Wales

Swansea firm frustrated at system after job advert

Job centre
Image caption The DWP says people will lose benefits if they fail to show for a job interview or refuse work

A Swansea businesswoman claims 100 people from as far away as Glasgow applied for two warehouse jobs but were not interested in landing the work.

Jean Rasbridge blames it on job-seekers having to be seen to be applying for work to continue with benefits.

She says none of the shortlisted candidates turned up for interview for one of the £8-an-hour packing jobs.

The Department for Work and Pensions said people will lose benefits if they rejected reasonable offers of work.

But Ms Rasbridge, the managing director of ECigaretteDirect at Crofty Industrial Estate, Penclawdd, said she did not blame job centre staff and had sympathy for the job-seekers themselves.

"It's the system which is making people apply for things they have no interest in just to go on getting the benefits," she told BBC 5 Live.

Ms Rasbridge explained how she advertised the posts after receiving advice from Jobcentre Plus staff and received over 100 applications within a couple of days from people across the UK, including Peterborough and Glasgow.

Jobs 'churn'

"Initially, I was very impressed and I was sorry for people who were so highly qualified with PhDs, college lecturers applying for this sort of job," she said.

"Then we realised they had no intention of coming down to south Wales for an interview and it dawned on us that this was a box-ticking exercise."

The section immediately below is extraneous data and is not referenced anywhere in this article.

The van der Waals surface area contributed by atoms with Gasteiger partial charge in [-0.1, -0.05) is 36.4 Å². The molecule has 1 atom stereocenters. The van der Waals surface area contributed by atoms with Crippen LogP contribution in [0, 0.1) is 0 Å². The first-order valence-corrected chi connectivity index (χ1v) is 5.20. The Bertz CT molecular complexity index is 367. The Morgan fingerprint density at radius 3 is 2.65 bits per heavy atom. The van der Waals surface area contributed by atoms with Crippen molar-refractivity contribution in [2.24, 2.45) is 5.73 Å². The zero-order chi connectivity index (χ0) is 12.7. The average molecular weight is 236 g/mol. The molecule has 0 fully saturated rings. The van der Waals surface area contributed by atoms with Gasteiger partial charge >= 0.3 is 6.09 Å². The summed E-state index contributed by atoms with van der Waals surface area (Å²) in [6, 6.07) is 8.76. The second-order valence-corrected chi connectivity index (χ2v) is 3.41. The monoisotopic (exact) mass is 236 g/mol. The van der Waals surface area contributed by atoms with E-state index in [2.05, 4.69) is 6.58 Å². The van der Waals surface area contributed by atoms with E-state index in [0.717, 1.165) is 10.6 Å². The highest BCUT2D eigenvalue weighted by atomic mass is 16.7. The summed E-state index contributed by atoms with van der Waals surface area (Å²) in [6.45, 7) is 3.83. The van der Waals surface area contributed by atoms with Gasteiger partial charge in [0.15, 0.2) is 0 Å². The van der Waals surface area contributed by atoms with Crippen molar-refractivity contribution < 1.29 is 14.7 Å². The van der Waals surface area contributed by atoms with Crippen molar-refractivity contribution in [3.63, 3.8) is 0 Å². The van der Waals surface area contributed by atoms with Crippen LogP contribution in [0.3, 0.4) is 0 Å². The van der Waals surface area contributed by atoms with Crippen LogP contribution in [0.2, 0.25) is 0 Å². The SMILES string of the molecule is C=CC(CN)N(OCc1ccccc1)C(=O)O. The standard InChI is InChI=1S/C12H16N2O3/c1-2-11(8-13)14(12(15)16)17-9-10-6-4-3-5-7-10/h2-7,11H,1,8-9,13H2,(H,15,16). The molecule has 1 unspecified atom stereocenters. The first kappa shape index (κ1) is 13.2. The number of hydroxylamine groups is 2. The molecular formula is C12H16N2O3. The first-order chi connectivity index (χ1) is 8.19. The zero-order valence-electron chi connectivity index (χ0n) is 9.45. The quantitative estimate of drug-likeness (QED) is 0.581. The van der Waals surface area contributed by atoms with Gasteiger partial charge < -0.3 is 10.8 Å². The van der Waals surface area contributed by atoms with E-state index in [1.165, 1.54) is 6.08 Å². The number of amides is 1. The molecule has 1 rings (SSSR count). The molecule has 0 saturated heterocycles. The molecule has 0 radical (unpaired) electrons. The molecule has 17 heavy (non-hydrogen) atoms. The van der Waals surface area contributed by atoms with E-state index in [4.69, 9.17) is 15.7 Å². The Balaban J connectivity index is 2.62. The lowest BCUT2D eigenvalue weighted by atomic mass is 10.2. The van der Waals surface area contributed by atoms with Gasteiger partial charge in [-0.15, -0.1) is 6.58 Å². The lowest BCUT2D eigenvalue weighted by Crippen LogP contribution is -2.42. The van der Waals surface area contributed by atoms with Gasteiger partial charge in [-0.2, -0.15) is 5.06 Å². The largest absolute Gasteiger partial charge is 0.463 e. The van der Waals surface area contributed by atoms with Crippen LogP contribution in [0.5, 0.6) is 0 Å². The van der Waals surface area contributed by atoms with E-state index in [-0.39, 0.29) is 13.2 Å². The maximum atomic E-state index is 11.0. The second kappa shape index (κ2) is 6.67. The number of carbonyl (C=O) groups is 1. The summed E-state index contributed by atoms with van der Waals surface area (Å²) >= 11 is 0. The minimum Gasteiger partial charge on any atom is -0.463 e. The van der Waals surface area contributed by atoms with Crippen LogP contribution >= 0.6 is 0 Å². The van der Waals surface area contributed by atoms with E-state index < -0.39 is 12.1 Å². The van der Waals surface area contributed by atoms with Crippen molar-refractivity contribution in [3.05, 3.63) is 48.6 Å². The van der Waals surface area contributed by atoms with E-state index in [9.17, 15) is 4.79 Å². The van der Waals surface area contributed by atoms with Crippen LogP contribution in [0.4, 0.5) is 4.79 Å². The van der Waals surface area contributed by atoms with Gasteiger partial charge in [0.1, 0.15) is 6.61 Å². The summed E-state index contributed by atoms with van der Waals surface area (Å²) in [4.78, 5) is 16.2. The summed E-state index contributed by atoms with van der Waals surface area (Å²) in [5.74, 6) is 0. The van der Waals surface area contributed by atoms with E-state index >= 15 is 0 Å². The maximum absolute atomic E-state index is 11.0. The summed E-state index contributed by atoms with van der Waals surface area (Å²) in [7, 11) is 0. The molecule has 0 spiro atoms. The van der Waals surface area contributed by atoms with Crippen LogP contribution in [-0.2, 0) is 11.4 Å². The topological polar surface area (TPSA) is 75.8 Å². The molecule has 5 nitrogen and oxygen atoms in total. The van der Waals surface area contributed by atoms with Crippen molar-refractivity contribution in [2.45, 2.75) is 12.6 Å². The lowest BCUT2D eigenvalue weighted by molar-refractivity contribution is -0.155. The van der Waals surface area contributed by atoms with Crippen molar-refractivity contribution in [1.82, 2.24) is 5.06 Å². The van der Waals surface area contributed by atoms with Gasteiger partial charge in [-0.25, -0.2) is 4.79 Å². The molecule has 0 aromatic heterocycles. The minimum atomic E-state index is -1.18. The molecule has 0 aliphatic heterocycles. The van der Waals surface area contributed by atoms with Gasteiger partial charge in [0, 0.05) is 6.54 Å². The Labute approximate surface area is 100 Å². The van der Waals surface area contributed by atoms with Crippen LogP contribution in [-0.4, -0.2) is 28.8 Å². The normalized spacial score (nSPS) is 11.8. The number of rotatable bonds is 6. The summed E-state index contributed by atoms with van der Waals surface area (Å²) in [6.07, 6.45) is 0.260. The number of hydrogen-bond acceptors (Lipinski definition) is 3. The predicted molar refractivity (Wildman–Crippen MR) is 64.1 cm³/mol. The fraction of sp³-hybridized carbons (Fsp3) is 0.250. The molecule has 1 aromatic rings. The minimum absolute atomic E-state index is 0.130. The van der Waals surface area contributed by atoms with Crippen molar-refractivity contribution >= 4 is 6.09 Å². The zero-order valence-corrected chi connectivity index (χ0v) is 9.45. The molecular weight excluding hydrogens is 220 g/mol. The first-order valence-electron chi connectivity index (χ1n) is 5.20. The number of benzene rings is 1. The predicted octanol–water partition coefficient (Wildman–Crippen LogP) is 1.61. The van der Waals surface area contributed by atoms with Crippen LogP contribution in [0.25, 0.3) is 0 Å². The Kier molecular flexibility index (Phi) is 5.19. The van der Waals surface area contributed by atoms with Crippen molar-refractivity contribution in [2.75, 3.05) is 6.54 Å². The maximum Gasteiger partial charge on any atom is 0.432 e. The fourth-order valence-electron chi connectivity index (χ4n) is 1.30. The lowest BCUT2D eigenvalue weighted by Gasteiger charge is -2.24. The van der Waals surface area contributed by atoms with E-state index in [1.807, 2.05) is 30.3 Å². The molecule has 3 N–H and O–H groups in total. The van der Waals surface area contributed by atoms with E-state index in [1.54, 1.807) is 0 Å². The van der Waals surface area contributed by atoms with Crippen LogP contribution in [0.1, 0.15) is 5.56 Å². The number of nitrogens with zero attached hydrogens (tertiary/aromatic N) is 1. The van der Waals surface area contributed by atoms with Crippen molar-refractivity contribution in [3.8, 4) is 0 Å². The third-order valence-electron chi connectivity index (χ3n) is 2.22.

The company had previously managed to recruit without using job centres but had exhausted the local pool of available workers.

The Department for Work and Pensions (DWP) said it takes such cases seriously.

"Jobseekers are required to do everything they can to find out if they want to claim jobseekers' allowance," said a spokesperson.

"If people fail to turn up for interviews or refuse a job offer for no good reason they will face losing their benefit. It is because of this we have introduced tough new penalties for those claimants who refuse to play by the rules."

Fran Heathcote, group president of the Public and Commercial Services Union (PCS) which represents job centre staff said: "I've got a lot of sympathy.

"The workers in the job centres aren't at fault. The difficulty is with the system."

The boss of the Employment Related Services Association (ERSA), the trade body for organisations working in employment related services, said the emphasis was being wrongly placed on short term work to get people off benefits.

Chief executive Kirsty McHugh told BBC 5 Live: "We do have a real issue in terms of churn. There are a lot of short term jobs in the system.

"We do need to move to a situation where job centres are incentivised to get people into long term jobs which is better job matching up front and better relationship building with organisations."

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